Religious Freedom

Constitution Sunday: Reverend Daniel Shute on Religious Tests and Christian Belief

Massachusetts Ratifying Convention. January 31, 1788 Reverend Daniel Shute rose at the convention to speak not for—but against—adding a religious test as a qualification for offices that the Constitution created. He opined that such tests “would be attended with injurious consequences to some individuals, and with no advantage to the whole.”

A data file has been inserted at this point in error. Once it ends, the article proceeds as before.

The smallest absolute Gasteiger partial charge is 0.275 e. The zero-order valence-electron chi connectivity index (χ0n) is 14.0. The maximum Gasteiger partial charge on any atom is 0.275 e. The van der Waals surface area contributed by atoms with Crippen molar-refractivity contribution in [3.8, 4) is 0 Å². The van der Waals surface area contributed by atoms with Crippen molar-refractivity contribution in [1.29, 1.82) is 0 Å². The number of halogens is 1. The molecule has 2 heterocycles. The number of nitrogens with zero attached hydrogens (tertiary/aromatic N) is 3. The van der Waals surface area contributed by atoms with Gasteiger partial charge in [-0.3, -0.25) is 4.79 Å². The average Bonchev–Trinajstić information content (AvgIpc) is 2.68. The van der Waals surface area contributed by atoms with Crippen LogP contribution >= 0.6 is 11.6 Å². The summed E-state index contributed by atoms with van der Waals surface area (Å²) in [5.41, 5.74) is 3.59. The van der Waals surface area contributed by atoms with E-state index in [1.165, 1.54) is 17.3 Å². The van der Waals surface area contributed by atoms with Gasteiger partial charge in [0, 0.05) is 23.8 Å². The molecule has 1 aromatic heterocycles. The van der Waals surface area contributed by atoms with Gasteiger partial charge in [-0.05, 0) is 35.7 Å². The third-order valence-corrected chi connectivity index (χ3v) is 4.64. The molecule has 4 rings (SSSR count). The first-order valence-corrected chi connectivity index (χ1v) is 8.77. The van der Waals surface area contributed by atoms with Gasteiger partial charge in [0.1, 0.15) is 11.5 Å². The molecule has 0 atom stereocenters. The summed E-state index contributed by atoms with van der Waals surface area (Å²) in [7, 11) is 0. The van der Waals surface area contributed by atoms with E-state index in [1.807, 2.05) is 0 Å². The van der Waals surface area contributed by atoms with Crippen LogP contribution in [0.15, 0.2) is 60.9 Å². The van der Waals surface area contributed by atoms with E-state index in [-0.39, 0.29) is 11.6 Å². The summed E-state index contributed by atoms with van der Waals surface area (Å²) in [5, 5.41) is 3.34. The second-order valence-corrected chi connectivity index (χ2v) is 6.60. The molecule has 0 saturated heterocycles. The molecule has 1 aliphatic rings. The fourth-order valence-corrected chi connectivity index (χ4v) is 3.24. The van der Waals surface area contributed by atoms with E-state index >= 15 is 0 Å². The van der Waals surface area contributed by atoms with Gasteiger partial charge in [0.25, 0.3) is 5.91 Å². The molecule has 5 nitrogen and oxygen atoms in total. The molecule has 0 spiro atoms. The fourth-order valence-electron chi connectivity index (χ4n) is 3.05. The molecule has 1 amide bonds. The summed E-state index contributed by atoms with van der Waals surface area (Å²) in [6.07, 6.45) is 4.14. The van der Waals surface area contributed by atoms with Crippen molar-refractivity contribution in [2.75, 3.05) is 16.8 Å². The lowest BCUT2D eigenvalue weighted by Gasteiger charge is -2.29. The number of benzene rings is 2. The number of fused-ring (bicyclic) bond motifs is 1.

Ubiquitous But Controlled Religion

In the early Republic, religion took on a new role in society. In some segments of American society, religion became fervent. For example, in Cane Ridge, Kentucky in 1801, dozens of ministers of different denominations congregated with approximately 15,000-20,000 in a week-long conversion session. Gordon Wood, Empire of Liberty, 596. Amongst the “heat, the noise, and […]